Urban Predator Ecology and Behavior
However, the effects of urbanization are not the same for all species; the North American home range of coyotes for example, has expanded despite urbanization, their presence in urban landscapes being attributed in part to behavioral adaptations that allow them to exploit anthropogenic food sources and structures. We are studying how coyotes (Canis latrans) and other predators move through urban landscapes, feed on different types of prey, and interact with domestic pets. We are working toward these goals in three distinct ways:
Urban Carnivore Monitoring
Predators and Prey Models
We also use motion activated trail cameras to study wild predator interactions with prey models. Specifically, we are interested in how coyotes interact with (i.e., avoid, investigate, are attracted to) artificial furry skunk models that have different stripe patterns and scents associated with them. By observing natural spontaneous encounters with our models, we can study how different signals from the skunks influence coyote predatory behavior.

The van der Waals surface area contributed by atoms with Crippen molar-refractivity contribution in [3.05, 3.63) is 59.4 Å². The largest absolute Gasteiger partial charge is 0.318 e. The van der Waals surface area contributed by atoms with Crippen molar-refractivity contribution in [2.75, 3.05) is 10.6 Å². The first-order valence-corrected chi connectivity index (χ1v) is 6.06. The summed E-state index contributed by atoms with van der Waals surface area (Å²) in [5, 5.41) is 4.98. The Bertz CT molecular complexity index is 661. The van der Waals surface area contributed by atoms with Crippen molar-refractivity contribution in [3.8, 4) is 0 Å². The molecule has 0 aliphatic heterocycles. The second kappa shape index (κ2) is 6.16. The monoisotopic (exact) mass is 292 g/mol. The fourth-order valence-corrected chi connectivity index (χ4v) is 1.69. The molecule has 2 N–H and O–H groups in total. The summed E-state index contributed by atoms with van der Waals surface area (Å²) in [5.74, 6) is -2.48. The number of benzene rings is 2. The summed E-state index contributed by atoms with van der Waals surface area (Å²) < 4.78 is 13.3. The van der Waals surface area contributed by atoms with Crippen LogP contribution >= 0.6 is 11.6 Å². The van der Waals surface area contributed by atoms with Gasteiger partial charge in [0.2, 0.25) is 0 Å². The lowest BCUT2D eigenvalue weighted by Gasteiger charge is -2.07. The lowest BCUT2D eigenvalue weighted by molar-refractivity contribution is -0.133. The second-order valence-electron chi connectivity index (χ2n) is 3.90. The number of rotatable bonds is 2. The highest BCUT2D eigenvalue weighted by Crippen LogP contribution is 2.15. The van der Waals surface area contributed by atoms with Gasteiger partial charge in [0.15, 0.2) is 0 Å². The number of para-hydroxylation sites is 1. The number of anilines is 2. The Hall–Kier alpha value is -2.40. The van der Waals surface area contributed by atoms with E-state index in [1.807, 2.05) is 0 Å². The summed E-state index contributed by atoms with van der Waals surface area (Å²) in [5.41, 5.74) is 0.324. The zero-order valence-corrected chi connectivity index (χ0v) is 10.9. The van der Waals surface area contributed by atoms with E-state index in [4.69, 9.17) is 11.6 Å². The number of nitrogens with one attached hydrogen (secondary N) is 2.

Predator Learning and Captive Coyotes
In collaboration with Utah State University, we have been conducting experimental studies of coyote predatory and learning behavior on captive coyotes at the USDA Predator Research Center in Logan, Utah. Using artificial furry models that vary in coloration and may or may not spray noxious skunk oil, we can ask questions about how individual naive coyotes learn about skunk defenses and their ability to generalize negative experiences to new encounters with other skunks that might vary in their patterns. Further, we ultimately hope to use our knowledge of aversive learning in coyotes to explore the potential of training wild coyotes to not attack domestic pets and ease human-wildlife conflict.